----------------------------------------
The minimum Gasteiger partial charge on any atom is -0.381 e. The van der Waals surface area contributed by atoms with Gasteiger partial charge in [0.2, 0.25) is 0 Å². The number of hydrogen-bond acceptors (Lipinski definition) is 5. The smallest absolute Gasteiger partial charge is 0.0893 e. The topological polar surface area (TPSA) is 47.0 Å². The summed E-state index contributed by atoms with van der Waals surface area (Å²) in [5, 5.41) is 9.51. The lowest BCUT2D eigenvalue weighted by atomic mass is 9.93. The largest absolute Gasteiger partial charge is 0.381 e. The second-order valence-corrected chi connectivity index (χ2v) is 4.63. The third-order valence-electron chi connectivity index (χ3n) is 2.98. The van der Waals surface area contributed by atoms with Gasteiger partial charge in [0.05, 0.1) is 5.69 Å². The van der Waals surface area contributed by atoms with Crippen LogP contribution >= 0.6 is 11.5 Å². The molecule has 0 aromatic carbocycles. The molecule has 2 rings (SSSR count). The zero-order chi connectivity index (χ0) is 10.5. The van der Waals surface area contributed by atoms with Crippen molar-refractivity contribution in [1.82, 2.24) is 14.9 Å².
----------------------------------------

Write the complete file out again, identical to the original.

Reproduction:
The minimum Gasteiger partial charge on any atom is -0.381 e. The van der Waals surface area contributed by atoms with Gasteiger partial charge in [0.2, 0.25) is 0 Å². The number of hydrogen-bond acceptors (Lipinski definition) is 5. The smallest absolute Gasteiger partial charge is 0.0893 e. The topological polar surface area (TPSA) is 47.0 Å². The summed E-state index contributed by atoms with van der Waals surface area (Å²) in [5, 5.41) is 9.51. The lowest BCUT2D eigenvalue weighted by atomic mass is 9.93. The largest absolute Gasteiger partial charge is 0.381 e. The second-order valence-corrected chi connectivity index (χ2v) is 4.63. The third-order valence-electron chi connectivity index (χ3n) is 2.98. The van der Waals surface area contributed by atoms with Gasteiger partial charge in [0.05, 0.1) is 5.69 Å². The van der Waals surface area contributed by atoms with Crippen LogP contribution >= 0.6 is 11.5 Å². The molecule has 0 aromatic carbocycles. The molecule has 2 rings (SSSR count). The zero-order chi connectivity index (χ0) is 10.5. The van der Waals surface area contributed by atoms with Crippen molar-refractivity contribution in [1.82, 2.24) is 14.9 Å².